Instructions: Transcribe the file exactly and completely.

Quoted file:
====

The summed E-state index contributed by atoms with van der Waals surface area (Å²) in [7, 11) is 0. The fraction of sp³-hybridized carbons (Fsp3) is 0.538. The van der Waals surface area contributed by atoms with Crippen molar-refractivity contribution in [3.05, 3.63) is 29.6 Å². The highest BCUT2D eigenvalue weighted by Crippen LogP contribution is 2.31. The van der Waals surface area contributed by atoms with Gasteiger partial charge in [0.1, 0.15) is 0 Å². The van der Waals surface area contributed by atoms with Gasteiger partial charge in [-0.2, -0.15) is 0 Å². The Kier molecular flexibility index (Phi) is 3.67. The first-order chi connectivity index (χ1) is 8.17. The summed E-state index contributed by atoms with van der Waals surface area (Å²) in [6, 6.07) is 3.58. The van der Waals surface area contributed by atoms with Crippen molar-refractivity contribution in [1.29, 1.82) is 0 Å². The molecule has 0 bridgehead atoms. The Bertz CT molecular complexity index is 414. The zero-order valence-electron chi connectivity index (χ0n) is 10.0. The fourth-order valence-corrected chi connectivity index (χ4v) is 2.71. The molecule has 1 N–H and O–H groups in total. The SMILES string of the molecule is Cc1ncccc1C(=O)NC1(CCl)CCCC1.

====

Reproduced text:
The summed E-state index contributed by atoms with van der Waals surface area (Å²) in [7, 11) is 0. The fraction of sp³-hybridized carbons (Fsp3) is 0.538. The van der Waals surface area contributed by atoms with Crippen molar-refractivity contribution in [3.05, 3.63) is 29.6 Å². The highest BCUT2D eigenvalue weighted by Crippen LogP contribution is 2.31. The van der Waals surface area contributed by atoms with Gasteiger partial charge in [0.1, 0.15) is 0 Å². The van der Waals surface area contributed by atoms with Gasteiger partial charge in [-0.2, -0.15) is 0 Å². The Kier molecular flexibility index (Phi) is 3.67. The first-order chi connectivity index (χ1) is 8.17. The summed E-state index contributed by atoms with van der Waals surface area (Å²) in [6, 6.07) is 3.58. The van der Waals surface area contributed by atoms with Crippen molar-refractivity contribution in [1.29, 1.82) is 0 Å². The molecule has 0 bridgehead atoms. The Bertz CT molecular complexity index is 414. The zero-order valence-electron chi connectivity index (χ0n) is 10.0. The fourth-order valence-corrected chi connectivity index (χ4v) is 2.71. The molecule has 1 N–H and O–H groups in total. The SMILES string of the molecule is Cc1ncccc1C(=O)NC1(CCl)CCCC1.